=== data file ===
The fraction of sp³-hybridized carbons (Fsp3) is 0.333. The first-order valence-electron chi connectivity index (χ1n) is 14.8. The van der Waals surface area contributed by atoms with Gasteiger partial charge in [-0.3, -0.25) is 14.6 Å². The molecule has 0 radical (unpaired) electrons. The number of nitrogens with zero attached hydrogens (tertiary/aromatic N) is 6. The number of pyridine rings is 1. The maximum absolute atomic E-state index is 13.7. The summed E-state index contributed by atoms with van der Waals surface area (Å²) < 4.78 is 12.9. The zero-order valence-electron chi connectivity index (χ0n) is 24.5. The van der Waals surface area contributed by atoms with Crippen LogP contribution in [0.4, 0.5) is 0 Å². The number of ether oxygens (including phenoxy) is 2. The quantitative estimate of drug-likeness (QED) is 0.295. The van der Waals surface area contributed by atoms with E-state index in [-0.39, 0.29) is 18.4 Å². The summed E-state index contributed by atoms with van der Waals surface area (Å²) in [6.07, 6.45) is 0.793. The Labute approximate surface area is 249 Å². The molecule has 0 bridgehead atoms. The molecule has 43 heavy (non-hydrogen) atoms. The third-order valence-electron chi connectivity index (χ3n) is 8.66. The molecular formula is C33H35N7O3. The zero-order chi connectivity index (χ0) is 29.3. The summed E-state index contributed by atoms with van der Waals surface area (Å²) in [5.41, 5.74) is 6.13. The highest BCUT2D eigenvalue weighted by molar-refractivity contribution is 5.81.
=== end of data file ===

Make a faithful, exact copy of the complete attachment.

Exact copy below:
The fraction of sp³-hybridized carbons (Fsp3) is 0.333. The first-order valence-electron chi connectivity index (χ1n) is 14.8. The van der Waals surface area contributed by atoms with Gasteiger partial charge in [-0.3, -0.25) is 14.6 Å². The molecule has 0 radical (unpaired) electrons. The number of nitrogens with zero attached hydrogens (tertiary/aromatic N) is 6. The number of pyridine rings is 1. The maximum absolute atomic E-state index is 13.7. The summed E-state index contributed by atoms with van der Waals surface area (Å²) < 4.78 is 12.9. The zero-order valence-electron chi connectivity index (χ0n) is 24.5. The van der Waals surface area contributed by atoms with Crippen LogP contribution in [0.4, 0.5) is 0 Å². The number of ether oxygens (including phenoxy) is 2. The quantitative estimate of drug-likeness (QED) is 0.295. The van der Waals surface area contributed by atoms with E-state index in [-0.39, 0.29) is 18.4 Å². The summed E-state index contributed by atoms with van der Waals surface area (Å²) in [6.07, 6.45) is 0.793. The Labute approximate surface area is 249 Å². The molecule has 0 bridgehead atoms. The molecule has 43 heavy (non-hydrogen) atoms. The third-order valence-electron chi connectivity index (χ3n) is 8.66. The molecular formula is C33H35N7O3. The zero-order chi connectivity index (χ0) is 29.3. The summed E-state index contributed by atoms with van der Waals surface area (Å²) in [5.41, 5.74) is 6.13. The highest BCUT2D eigenvalue weighted by molar-refractivity contribution is 5.81.